The Collected Alison Dare: Little Miss Adventure
The only thing bad about this book is the fact that it really shouldn't be so exceptional. By which I mean: why is something like a fun all-ages comic so elusive in today's marketplace? Or rather, more to the point, why is the American comics industry unable to produce them?
As recently as twenty or thirty years ago, something like Alison Dare wouldn't have stood out at all. There were dozens of comics specifically aimed at kids, and they didn't have any trouble selling them (well, most of the time). Now, of course, Alison Dare is one of only a few domestic titles specifically aimed at a general audience, and it stands out like the proverbial sore thumb. Most sore thumbs aren't usually this adorable, but that's a different story.
J. Torres and J. Bone have chanced upon an interesting vantage point from which to explore some familiar adventure scenarios. Alison Dare is the daughter of both a super-hero and a globe-trotting archeologist, and as such her stories are free to wander over some fairly diverse territory without ever becoming too deeply entrenched in any specific genre. The freedom inherent in the premise is an example of clever world-building many modern creators might do well to emulate: Tintin and Donald Duck were incredibly versatile characters because their premises essentially enabled them to go anywhere under fairly straight-forward circumstances. Both Herge and Barks were free to set adventures at sea, in dozens of foreign countries both real and imagined, as well as any number of more mundane but still interesting domestic settings. Alison Dare seems to have the same kind of flexibility, albeit more generally informed by conventional heroic fiction.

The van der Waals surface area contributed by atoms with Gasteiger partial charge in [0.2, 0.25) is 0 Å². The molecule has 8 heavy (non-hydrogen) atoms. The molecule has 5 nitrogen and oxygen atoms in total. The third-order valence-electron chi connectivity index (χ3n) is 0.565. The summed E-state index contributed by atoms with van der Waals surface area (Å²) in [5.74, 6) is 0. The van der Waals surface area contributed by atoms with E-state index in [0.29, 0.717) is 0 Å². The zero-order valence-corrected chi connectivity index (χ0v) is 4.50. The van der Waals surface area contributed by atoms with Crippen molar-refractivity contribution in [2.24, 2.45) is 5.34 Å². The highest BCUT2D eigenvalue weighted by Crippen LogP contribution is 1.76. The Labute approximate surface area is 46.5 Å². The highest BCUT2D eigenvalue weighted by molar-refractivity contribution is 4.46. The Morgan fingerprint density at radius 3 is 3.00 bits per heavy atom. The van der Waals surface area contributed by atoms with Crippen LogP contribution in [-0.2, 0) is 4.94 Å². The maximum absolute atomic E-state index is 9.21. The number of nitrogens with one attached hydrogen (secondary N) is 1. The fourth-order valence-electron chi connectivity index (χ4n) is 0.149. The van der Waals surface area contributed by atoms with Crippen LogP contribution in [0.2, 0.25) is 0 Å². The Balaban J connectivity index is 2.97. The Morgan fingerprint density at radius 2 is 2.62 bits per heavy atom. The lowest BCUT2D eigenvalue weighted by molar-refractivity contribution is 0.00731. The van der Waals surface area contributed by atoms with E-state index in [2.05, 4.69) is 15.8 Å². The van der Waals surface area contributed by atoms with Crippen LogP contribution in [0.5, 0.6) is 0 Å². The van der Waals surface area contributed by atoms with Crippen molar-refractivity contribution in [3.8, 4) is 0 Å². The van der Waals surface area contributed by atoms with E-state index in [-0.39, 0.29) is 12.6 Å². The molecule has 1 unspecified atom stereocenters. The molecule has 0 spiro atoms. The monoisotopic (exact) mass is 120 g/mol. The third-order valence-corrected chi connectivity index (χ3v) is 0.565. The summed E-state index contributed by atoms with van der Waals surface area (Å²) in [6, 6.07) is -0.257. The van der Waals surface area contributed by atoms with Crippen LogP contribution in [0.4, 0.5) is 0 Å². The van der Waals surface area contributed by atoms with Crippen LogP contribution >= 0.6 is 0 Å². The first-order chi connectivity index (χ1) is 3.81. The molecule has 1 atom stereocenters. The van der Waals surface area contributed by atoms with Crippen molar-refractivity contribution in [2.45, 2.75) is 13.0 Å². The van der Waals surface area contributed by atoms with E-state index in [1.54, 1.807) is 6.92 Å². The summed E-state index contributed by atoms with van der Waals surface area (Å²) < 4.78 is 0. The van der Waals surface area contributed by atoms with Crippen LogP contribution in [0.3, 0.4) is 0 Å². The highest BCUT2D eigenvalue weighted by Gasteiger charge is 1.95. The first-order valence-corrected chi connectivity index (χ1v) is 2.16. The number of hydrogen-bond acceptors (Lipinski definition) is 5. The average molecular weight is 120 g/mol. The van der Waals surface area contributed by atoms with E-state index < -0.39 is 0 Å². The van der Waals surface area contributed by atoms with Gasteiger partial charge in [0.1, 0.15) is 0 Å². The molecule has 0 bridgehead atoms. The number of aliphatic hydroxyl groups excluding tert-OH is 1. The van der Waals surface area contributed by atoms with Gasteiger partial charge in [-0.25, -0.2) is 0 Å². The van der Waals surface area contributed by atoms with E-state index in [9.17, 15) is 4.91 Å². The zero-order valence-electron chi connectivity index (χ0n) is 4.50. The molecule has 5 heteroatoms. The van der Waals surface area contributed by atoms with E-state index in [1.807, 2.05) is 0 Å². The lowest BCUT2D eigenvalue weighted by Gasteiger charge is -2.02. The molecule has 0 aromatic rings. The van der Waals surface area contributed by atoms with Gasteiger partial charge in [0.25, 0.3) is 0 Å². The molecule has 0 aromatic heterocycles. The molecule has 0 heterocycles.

But, gratefully, a multitude of sins can be forgiven by the fact that the characters in Alison Dare seem to be, for all intents and purposes, convincing pre-teen girls. Dare and her friends Wendy and Dot are neither young boys in drag or junior league sexpots, they are girls, with the girlish demeanors and preoccupations to match. This kind of veracity goes a long way with potential audiences. Kids can sniff out condescension or cluelessness a mile away. J. Bone's art does a good job of conveying appealing facial expressions and awkward body language -- if you've spent any time at all around the kind of gangly, slightly shy but supremely confident pre-teen girls depicted in this book, you'll see that they have a perfect grasp on the demographic.
My only worry is that a book like this won't be able to reach the audience it deserves. It’s a modest book with modest goals, not the least of which is entertaining a young audience. If they can get the books into the hands of said younger audience, they should be able to do good business. If it only ends up in the hands of middle-aged nostalgists, that will be a minor tragedy.